The Marvelous Mrs. Maisel utilizes some spectacular dance scenes — but in this season 3 episode, the Amazon series creator Amy Sherman-Palladino admittedly wanted to give her line producer a “heart attack.”
The opening dance routine to ‘The Marvelous Mrs. Maisel’ Season 3
Sherman-Palladino, who created The Marvelous Mrs. Maisel for Amazon, told The New York Times that she had a specific vision for the opening to the 3rd season.
“I was thinking, ‘how can I give my line producer the biggest heart attack?’” Sherman-Palladino recalled. So, she decided to open Mrs. Maisel Season 3 with a huge spectacle: a U.S.O. show. And the writer/director wasn’t going to phone it in on the dance scene.
“I’m like, ‘well if we’re going to do a U.S.O. show, I want a dance number. I want 850 dudes screaming at the dancers,’” she told The Times. While the episode may have been a challenge for the show’s crew, Sherman-Palladino pulled off an incredible scene.
The New York Times argues that Maisel’s use of movement throughout the series is an innovative use of the craft:
Mrs. Maisel has expanded the use of dance in conventional and unconventional ways; it breathes dance in many directions. There are those over-the-top numbers with the fervor and splendor of an MGM spectacle, but there are also intimate duets, like the dancers floating along the Seine in season 2 and the sultry dance between Midge Maisel and Lenny Bruce in season 3.
Amy Sherman-Palladino, the creator of the Amazon series, used to be a dancer herself
Why is dance such a significant aspect to Marvelous Mrs. Maisel? Sherman-Palladino has the art form in her bones.
“I was a dancer,” she told the publication. “There was one point where I was never out of tights.” Sherman-Palladino has referenced ballet in her previous work — Bunheads, of course, but also in select episodes in Gilmore Girls.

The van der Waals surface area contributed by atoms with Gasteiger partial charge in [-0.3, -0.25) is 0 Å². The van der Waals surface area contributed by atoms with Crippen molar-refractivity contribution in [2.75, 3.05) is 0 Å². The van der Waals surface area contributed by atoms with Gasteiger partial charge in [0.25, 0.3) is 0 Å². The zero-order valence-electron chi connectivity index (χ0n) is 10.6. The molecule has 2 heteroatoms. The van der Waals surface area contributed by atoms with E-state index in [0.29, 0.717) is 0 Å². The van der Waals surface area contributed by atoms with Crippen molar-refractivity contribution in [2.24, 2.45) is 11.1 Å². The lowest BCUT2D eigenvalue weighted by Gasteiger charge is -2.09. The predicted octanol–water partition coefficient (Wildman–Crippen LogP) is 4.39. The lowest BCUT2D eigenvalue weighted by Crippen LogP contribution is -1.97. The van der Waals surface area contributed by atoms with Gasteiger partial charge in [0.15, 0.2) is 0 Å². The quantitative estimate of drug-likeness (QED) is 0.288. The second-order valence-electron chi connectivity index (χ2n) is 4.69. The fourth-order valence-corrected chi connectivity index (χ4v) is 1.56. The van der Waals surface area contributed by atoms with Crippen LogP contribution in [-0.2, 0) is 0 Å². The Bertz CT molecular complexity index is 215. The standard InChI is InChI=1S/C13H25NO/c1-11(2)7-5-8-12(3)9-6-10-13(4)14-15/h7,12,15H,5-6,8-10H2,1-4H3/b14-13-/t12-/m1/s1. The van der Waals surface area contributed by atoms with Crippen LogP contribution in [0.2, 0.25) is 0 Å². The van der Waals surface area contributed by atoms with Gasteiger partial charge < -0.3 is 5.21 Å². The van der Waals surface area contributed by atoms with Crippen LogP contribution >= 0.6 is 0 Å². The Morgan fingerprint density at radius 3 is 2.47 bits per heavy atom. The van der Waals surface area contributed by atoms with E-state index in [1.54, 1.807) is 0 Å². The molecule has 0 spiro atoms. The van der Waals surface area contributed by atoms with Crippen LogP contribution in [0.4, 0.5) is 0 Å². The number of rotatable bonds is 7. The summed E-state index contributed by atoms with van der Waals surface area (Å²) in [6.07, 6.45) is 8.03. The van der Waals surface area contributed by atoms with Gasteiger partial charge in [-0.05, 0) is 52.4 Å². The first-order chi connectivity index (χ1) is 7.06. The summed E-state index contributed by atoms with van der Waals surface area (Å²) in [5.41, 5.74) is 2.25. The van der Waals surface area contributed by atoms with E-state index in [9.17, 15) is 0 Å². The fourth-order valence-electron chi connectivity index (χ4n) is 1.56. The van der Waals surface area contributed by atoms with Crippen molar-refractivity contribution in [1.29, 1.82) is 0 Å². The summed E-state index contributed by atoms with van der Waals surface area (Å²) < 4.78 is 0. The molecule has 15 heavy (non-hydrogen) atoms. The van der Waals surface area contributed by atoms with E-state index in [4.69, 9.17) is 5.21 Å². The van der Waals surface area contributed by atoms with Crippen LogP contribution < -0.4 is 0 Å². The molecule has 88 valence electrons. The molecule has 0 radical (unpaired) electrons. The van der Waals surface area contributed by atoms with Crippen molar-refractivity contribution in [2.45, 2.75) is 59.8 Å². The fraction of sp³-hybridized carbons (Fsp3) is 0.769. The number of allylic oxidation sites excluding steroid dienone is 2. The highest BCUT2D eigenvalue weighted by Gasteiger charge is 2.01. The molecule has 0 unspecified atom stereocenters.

“I think that everything I do is filtered through that lens,” she explained. “So I write with a dance rhythmic view of a scene in mind.”
Sherman-Palladino is inspired by live performance when it comes to ‘Mrs. Maisel’
While Sherman-Palladino uses dance itself in the Mrs. Maisel scenes, the craft seeps into every element of the series.
“I think that my characters tend to have an energy that even when they walk down the street there’s sort of an internal beat to them,” the Maisel creator said. It’s fulfilling for Sherman-Palladino for more than one reason.
“I can finally tell my mother that the dance lessons paid off,” she quipped to The Times. “It’s been channeled through an unusual way, but I definitely direct like a dancer.”
In the midst of COVID-19, Sherman-Palladino misses live performance; it’s a huge influence on her as a TV writer.
“Theater is where everything happens,” she told The Times. “Everything that I do onscreen happens because I live in the theater.” The Mrs. Maisel creator believes that theater and dance — live in-person — “challenges” her “and the camera to give people that same feeling.”
In general, Sherman-Palladino doesn’t believe it’s possible to recreate a live theater experience. However, it is a big inspiration in her TV work.
“You’ll never get that same feeling,” she shared. “You shouldn’t try to replicate what you feel in a live theater. I think that should be its own thing, but it can inspire you to push the camera, in a way.”
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